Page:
3. dhrivnak

    dhrivnak Active Member

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    As a fall back postion even if they will install a standard 120 outlet if you typically spend 9 hours at work that would give you about 50 miles of range giving you plenty of "wiggle" room. It should also be an easy sell as the electricity cost should be a modest $.15/hour.

    I have been pushing for a plug at work for 6 months now with little success so good luck!
     
  4. dsm363

    dsm363 Roadster + Sig Model S

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    #4 dsm363, Jan 10, 2012
    Last edited: Jan 10, 2012
    If you're willing to pay for installation of a NEMA 14-50 outlet and even pay for the electricity (on an honor system), I think they'd have a hard time turning you down. You could always see at the end of the month how much you charged there and send them a check. Good luck.

    Installing a J1772 charger might make your case better as you could argue it would be open to other people but then they might need to install more than one since you'd be using one every day. Also, you'd have to leave your expensive adapter attached to your car while charging each day.
     
  5. Doug_G

    Doug_G Lead Moderator

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    From personal experience, don't bet on it.
     
  6. dsm363

    dsm363 Roadster + Sig Model S

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    It's worth a shot but you're probably right. I was able to talk a hotel in Texas into putting in a J1772 80A charger in with the help of someone with some connections. No one had brought up the idea with them before but knowing someone with connections to the people making the decisions would help if that's possible.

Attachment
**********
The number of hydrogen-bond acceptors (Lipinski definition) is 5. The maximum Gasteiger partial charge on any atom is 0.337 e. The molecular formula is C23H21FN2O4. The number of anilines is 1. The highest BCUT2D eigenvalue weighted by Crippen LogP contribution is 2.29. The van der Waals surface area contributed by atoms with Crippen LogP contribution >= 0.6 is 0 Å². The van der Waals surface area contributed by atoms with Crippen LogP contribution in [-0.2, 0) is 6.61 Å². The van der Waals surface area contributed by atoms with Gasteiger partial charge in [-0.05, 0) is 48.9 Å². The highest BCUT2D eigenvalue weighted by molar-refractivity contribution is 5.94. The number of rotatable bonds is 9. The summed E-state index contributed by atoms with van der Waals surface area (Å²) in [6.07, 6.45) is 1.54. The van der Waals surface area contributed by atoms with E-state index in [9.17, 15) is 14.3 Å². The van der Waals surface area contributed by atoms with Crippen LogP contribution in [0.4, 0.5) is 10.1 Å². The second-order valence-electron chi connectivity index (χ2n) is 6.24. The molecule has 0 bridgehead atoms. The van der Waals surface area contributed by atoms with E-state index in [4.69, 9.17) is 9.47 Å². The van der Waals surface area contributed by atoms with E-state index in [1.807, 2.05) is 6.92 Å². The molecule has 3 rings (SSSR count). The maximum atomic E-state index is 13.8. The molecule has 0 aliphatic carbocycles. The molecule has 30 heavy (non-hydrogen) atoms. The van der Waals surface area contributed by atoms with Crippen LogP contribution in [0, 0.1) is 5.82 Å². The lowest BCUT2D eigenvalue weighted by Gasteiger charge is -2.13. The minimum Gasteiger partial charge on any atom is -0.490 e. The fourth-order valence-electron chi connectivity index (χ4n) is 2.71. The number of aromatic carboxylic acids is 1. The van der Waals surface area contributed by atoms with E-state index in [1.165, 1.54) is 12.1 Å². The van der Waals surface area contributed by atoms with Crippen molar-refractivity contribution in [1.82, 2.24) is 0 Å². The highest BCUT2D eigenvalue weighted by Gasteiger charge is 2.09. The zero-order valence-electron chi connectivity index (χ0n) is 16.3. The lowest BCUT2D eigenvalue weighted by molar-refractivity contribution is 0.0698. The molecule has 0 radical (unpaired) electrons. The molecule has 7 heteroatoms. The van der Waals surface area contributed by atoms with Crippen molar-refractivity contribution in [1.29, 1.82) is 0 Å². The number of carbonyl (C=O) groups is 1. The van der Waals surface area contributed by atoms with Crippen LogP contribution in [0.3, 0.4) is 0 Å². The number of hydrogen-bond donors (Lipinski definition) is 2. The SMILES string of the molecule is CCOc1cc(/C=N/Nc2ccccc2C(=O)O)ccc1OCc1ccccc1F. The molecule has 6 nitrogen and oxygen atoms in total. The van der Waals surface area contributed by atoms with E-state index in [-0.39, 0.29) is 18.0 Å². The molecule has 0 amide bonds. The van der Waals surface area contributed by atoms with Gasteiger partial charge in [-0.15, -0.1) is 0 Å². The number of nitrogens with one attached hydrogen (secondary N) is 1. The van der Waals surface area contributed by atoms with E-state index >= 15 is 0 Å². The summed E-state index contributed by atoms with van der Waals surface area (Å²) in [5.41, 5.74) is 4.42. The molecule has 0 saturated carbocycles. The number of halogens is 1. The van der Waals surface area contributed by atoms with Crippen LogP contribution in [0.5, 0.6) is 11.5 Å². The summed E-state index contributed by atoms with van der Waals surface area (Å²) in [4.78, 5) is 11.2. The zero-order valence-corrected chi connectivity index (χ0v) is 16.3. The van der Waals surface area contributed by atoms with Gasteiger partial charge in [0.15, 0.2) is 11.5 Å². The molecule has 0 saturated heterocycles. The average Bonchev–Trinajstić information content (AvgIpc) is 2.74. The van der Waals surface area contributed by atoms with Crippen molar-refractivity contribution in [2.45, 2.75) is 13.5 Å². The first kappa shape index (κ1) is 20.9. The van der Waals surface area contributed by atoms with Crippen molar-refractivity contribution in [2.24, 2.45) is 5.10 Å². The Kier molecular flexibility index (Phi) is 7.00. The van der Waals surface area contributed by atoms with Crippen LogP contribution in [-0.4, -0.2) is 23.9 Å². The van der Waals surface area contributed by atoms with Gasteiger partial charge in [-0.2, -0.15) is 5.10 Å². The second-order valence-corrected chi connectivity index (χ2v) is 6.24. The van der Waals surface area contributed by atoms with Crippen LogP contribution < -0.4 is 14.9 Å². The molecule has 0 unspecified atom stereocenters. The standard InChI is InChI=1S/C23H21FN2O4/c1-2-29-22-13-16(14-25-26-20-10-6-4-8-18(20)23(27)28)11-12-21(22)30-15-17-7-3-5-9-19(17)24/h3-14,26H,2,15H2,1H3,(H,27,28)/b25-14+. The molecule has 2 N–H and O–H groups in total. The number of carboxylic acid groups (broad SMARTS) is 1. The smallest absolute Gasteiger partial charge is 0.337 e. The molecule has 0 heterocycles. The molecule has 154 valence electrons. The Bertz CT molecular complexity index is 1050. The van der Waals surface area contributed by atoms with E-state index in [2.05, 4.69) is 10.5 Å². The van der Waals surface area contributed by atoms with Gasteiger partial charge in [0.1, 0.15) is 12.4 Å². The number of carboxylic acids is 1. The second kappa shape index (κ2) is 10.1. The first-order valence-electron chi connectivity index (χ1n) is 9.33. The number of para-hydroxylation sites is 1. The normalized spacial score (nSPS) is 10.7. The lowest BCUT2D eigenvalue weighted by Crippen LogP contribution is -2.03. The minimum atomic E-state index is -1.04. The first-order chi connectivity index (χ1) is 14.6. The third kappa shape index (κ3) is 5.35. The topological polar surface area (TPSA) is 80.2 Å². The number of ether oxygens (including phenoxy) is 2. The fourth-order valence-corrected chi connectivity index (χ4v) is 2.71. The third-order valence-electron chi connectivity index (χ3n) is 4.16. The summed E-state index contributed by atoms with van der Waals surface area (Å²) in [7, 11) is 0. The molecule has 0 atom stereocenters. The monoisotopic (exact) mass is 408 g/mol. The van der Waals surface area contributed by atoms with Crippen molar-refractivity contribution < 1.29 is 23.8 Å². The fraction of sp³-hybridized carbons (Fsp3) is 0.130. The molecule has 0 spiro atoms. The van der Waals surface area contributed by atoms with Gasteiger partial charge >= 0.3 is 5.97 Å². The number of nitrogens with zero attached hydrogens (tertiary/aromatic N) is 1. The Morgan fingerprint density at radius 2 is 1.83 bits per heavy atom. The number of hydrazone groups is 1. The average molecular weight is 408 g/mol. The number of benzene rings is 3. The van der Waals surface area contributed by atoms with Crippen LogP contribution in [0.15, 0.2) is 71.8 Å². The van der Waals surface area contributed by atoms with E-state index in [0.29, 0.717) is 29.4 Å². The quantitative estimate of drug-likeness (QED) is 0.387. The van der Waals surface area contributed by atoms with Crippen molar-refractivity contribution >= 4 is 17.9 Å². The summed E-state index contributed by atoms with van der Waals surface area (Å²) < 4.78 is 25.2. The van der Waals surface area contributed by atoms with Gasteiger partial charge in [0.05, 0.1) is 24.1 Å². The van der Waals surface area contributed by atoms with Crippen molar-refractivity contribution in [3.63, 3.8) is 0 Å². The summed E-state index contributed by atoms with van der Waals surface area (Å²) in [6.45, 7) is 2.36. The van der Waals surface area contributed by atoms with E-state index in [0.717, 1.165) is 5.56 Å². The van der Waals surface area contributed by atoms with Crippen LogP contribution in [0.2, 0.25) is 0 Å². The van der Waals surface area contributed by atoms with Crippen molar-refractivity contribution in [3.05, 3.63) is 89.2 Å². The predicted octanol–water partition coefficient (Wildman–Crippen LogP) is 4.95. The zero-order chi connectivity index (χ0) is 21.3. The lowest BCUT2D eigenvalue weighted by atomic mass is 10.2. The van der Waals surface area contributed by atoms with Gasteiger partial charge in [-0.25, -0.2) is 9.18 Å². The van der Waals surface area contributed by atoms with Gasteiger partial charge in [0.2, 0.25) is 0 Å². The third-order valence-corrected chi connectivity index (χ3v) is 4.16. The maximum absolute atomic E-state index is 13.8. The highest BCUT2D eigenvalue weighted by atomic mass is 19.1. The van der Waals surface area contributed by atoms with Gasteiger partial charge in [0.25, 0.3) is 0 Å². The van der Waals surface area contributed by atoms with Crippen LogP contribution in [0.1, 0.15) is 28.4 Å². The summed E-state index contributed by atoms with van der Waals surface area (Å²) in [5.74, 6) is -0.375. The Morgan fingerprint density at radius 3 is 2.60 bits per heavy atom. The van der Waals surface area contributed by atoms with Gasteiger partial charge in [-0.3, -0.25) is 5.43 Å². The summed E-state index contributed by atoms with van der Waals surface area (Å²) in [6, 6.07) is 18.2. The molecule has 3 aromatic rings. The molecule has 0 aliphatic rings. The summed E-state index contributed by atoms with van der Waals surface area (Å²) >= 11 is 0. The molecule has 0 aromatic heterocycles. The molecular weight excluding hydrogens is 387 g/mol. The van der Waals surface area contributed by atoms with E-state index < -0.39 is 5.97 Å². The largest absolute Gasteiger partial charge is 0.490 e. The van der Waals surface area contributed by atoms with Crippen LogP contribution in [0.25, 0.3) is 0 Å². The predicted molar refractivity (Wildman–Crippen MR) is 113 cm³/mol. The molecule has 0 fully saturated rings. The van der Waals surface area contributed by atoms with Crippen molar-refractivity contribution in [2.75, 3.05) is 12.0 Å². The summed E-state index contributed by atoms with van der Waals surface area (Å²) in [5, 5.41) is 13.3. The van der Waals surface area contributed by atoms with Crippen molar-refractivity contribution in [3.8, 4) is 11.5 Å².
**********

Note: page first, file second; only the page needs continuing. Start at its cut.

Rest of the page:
7. hcsharp

    hcsharp Active Member

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    Charging when you get to work will also cool your battery so it won't be sitting at a warm temperature all day. Driving home at a higher SOC will also be better for your battery because it will draw fewer amps and heat up slower.
     
  8. Slackjaw

    Slackjaw Member

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    Thanks for all the good advice; I'll update this thread with any developments.
     
  9. cinergi

    cinergi Active Member

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    First, make them an enthusiast of the car (or find someone who is). Get someone on their team in love with the Roadster. Then you've got an advocate.
    I had a VERY hard time finding an apartment that would put a plug in for me. It took me months to get to a point where I found a place willing to really check into it and then played a long back-n-forth game. And this was for a NEMA14-50.
    Showing off the car (get them excited), mentioning how EV numbers are growing, that there may be incentives, and hooking them up with my CA at Tesla all helped. For them, it's about corporate policies, insurance / safety / risk, cost of the electricity (they don't believe how cheap it is), etc ...